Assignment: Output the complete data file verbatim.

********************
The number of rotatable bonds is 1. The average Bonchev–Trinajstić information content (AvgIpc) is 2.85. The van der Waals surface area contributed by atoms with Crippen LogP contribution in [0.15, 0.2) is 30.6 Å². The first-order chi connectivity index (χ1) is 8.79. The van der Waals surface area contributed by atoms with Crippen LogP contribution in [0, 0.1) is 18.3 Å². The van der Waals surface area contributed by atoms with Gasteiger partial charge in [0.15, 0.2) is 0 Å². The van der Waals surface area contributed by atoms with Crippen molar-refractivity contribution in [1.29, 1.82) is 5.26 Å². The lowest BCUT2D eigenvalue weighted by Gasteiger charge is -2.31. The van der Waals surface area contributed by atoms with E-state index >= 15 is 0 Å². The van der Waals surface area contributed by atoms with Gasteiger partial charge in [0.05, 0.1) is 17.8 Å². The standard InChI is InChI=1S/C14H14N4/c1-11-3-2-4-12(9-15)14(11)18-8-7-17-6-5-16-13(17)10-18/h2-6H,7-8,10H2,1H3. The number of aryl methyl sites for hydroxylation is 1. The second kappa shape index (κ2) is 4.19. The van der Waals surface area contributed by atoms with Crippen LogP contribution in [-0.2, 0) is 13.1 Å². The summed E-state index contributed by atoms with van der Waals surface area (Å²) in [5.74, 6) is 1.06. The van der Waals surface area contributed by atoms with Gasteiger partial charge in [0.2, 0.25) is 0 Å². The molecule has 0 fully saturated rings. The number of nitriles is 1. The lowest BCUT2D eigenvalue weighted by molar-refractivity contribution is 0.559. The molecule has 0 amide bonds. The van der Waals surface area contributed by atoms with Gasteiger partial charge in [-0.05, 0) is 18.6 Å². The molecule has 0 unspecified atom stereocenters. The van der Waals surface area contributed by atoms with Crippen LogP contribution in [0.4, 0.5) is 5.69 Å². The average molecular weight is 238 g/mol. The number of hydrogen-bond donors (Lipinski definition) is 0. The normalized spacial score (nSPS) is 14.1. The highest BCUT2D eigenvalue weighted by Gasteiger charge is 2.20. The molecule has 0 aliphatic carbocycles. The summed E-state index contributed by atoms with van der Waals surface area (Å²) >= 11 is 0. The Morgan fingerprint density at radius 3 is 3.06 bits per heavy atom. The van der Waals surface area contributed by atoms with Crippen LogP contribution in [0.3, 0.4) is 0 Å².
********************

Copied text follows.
The number of rotatable bonds is 1. The average Bonchev–Trinajstić information content (AvgIpc) is 2.85. The van der Waals surface area contributed by atoms with Crippen LogP contribution in [0.15, 0.2) is 30.6 Å². The first-order chi connectivity index (χ1) is 8.79. The van der Waals surface area contributed by atoms with Crippen LogP contribution in [0, 0.1) is 18.3 Å². The van der Waals surface area contributed by atoms with Gasteiger partial charge in [0.15, 0.2) is 0 Å². The van der Waals surface area contributed by atoms with Crippen molar-refractivity contribution in [1.29, 1.82) is 5.26 Å². The lowest BCUT2D eigenvalue weighted by Gasteiger charge is -2.31. The van der Waals surface area contributed by atoms with E-state index >= 15 is 0 Å². The van der Waals surface area contributed by atoms with Gasteiger partial charge in [0.05, 0.1) is 17.8 Å². The standard InChI is InChI=1S/C14H14N4/c1-11-3-2-4-12(9-15)14(11)18-8-7-17-6-5-16-13(17)10-18/h2-6H,7-8,10H2,1H3. The number of aryl methyl sites for hydroxylation is 1. The second kappa shape index (κ2) is 4.19. The van der Waals surface area contributed by atoms with Crippen LogP contribution in [-0.2, 0) is 13.1 Å². The summed E-state index contributed by atoms with van der Waals surface area (Å²) in [5.74, 6) is 1.06. The van der Waals surface area contributed by atoms with Gasteiger partial charge in [0.2, 0.25) is 0 Å². The molecule has 0 fully saturated rings. The number of nitriles is 1. The lowest BCUT2D eigenvalue weighted by molar-refractivity contribution is 0.559. The molecule has 0 amide bonds. The van der Waals surface area contributed by atoms with Gasteiger partial charge in [-0.05, 0) is 18.6 Å². The molecule has 0 unspecified atom stereocenters. The van der Waals surface area contributed by atoms with Crippen LogP contribution in [0.4, 0.5) is 5.69 Å². The average molecular weight is 238 g/mol. The number of hydrogen-bond donors (Lipinski definition) is 0. The normalized spacial score (nSPS) is 14.1. The highest BCUT2D eigenvalue weighted by Gasteiger charge is 2.20. The molecule has 0 aliphatic carbocycles. The summed E-state index contributed by atoms with van der Waals surface area (Å²) >= 11 is 0. The Morgan fingerprint density at radius 3 is 3.06 bits per heavy atom. The van der Waals surface area contributed by atoms with Crippen LogP contribution in [0.3, 0.4) is 0 Å².